By: Randy Schultz
Palm Beach Post
Unless attitudes change, the Florida Legislature can do more for property insurance customers by doing less. That’s especially true when it comes to Citizens Property Insurance Corp.
Plenty of things are wrong with the state-run insurer of last resort. Among other things, non-catastrophe claims are rising 12 percent and the company is defending raises to overspending staff members. Some in Tallahassee, though, dislike Citizens merely because it exists. They really dislike Citizens because it’s also the state’s largest insurer. So each year, some in Tallahassee try to make Citizens less and less appealing as an option. Higher rates. Restrictions on coverage. In effect, they they try to force people out of Citizens.
This year, however, only one Citizens bill might pass, and it actually might help some. House Bill 7053 would create a “clearinghouse” for those seeking new coverage from Citizens or renewing their coverage. Applications would go to the clearinghouse, and private carriers could decide if they want to pick up the policy. To get the business, a private carrier’s price still could be no more than 15 percent above what Citizens is offering, which is the current law. Homeowners might have more chance to get out of Citizens at a realistic price, and thus escape the highest costs if Citizens had to levy what some call a “hurricane tax” — assessments — to help pay claims.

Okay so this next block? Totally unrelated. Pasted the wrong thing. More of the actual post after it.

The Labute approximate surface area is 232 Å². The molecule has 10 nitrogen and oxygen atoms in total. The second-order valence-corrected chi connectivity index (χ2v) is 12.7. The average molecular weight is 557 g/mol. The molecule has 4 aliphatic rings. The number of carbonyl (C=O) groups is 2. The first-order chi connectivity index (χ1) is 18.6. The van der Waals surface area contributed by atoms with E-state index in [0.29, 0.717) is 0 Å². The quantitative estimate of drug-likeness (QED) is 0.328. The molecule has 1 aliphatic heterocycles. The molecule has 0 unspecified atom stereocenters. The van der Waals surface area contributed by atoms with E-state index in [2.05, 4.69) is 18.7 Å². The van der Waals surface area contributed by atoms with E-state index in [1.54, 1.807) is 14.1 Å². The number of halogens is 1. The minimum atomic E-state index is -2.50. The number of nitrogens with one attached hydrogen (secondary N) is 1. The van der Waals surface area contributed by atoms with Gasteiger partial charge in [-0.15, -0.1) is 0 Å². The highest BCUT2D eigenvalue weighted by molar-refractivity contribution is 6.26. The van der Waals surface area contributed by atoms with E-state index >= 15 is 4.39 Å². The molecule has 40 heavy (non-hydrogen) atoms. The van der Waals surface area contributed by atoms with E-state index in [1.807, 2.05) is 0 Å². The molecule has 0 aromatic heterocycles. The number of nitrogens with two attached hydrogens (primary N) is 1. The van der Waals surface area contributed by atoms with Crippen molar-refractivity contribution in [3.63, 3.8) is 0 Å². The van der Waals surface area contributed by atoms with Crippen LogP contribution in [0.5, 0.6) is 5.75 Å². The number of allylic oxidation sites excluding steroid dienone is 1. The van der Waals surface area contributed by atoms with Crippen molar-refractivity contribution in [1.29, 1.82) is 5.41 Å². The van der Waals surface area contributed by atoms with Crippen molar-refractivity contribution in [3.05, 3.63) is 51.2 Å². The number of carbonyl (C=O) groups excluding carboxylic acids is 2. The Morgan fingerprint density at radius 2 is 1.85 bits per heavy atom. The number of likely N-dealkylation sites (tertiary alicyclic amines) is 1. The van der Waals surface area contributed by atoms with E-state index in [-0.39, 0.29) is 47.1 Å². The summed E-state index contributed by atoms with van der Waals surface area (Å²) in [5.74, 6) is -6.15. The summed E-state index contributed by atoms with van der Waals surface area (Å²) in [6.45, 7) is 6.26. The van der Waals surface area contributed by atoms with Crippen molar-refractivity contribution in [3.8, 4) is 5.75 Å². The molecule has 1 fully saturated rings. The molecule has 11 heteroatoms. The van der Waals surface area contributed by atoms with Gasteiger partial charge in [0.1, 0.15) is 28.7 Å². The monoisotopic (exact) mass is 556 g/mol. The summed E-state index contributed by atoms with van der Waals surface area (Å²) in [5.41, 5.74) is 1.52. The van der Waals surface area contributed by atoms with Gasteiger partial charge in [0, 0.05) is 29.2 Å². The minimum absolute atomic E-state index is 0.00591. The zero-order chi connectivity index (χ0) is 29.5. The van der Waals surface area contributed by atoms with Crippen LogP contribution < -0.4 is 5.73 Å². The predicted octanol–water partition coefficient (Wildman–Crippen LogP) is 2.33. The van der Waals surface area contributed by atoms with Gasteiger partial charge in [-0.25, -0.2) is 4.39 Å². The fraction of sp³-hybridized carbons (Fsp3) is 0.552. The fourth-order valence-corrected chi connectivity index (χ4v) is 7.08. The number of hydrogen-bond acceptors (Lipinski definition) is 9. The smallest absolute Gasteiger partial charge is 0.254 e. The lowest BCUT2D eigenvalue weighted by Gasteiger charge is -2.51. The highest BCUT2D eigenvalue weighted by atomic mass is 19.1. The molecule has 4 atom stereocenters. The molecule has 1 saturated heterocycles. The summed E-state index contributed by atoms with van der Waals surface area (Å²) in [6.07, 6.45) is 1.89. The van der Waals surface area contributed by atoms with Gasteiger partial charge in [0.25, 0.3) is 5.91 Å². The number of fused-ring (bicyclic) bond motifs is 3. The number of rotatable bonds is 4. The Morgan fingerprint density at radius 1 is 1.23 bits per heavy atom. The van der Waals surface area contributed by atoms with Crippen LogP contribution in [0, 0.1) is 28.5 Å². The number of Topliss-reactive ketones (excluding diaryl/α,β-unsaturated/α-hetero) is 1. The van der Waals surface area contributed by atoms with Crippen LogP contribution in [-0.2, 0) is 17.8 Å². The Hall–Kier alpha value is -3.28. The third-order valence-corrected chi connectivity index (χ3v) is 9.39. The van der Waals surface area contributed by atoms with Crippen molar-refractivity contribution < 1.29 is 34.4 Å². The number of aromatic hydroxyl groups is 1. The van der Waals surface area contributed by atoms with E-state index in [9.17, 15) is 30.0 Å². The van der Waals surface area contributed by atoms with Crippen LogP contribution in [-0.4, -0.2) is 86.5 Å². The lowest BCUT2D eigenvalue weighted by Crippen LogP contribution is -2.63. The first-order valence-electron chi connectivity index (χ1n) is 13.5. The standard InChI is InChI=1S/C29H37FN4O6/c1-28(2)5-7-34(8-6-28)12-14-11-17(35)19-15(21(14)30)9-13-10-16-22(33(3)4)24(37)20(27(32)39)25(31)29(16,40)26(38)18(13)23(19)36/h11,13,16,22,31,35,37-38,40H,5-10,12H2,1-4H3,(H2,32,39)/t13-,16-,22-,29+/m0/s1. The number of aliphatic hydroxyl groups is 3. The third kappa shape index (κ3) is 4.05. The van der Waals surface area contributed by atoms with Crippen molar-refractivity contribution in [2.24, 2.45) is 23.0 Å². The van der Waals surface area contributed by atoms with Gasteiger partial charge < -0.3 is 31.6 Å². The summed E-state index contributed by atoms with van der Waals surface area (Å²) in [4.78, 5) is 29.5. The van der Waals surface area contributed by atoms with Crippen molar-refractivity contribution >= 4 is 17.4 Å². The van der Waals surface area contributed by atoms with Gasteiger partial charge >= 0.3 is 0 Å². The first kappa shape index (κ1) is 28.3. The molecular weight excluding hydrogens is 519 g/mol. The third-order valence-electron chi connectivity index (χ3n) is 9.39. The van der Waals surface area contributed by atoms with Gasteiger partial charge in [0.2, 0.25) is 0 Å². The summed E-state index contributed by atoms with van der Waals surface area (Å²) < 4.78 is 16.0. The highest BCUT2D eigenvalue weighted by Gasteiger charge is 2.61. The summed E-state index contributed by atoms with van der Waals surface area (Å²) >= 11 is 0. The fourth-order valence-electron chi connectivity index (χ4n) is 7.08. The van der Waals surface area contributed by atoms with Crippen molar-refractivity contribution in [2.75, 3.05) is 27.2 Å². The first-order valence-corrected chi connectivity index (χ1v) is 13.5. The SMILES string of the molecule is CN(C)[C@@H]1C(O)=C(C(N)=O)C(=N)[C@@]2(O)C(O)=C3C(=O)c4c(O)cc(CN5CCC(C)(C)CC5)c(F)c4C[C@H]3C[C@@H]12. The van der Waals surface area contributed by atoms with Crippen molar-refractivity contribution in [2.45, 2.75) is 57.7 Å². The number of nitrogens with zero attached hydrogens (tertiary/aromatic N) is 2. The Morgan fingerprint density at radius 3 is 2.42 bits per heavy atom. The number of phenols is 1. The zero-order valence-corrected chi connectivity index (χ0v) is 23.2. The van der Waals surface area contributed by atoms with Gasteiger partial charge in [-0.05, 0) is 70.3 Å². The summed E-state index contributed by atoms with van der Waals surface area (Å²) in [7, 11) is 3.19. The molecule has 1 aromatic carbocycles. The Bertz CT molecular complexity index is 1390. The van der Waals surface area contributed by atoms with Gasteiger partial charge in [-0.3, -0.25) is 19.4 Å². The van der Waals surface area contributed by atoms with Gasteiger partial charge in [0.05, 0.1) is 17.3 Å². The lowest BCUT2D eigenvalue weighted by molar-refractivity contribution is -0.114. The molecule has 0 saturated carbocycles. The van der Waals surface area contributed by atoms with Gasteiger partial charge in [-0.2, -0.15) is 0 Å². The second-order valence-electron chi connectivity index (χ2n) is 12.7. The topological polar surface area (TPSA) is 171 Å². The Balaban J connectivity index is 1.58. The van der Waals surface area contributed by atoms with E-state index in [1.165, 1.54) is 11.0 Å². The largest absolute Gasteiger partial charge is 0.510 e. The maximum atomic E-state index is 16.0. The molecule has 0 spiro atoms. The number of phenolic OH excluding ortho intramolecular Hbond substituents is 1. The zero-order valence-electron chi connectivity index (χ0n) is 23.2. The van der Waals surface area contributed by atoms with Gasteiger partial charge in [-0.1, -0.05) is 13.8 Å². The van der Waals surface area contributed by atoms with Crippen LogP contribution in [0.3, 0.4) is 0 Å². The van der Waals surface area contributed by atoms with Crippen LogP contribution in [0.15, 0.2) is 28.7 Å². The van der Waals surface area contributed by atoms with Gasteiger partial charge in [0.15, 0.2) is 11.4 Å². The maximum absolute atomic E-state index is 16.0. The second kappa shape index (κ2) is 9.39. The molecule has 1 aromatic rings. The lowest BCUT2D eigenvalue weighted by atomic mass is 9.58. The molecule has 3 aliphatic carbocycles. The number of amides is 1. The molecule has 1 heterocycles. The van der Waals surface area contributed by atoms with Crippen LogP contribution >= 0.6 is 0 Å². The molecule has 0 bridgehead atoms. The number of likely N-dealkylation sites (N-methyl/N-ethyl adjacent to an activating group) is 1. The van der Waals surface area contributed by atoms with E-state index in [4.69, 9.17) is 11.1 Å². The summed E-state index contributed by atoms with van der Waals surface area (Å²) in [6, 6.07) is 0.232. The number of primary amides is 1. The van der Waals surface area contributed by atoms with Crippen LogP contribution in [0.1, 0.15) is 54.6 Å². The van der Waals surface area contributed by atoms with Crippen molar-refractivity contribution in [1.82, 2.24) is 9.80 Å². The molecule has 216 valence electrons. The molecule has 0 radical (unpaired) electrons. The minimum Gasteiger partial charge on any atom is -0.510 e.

Florida Insurance Consumer Advocate Robin Westcott supports the clearinghouse as a way to encourage Floridians to seek private coverage, rather than hound them into a policy with a company that is receiving short-term incentives. HB 7053 has weaknesses, one major one being that insurance companies wouldn’t have to participate. But it beats the push by some legislators to keep pushing Citizens rates higher and higher. “There’s only so much,” Ms. Westcott said, “that consumers of our state can take.”
Other bad ideas in the Legislature are to limit Citizens coverage to $500,000 per home and make only primary residences eligible for Citizens. The current limit of $2 million has moved out of Citizens some customers who can afford private coverage. Setting that amount below $1 million, even over several years, would include too many homes — especially with property values rising again.
As for banning second homes and vacation homes from Citizens, Florida wrongly stuck it to out-of-state property owners for years with Save Our Homes. There’s no reason to kick that portion of the real estate market in the teeth. Also, some owners of second homes are year-round residents, who rent the home for income or plan to retire and move in.
Nearly 320,000 policies came out of Citizens during the last three months of 2012. Citizens officials claim that the company’s policy-reduction measures have reduced by nearly 42 percent the chance of statewide assessments after a one-in-100-year storm — the worst-case scenario. For all the complaints about Citizens, it recently was judged the most financially sound carrier in the state. Several Citizens-related bills have been filed, and a consumer-focused Florida Legislature could craft good changes to Citizens. That is not this Florida Legislature.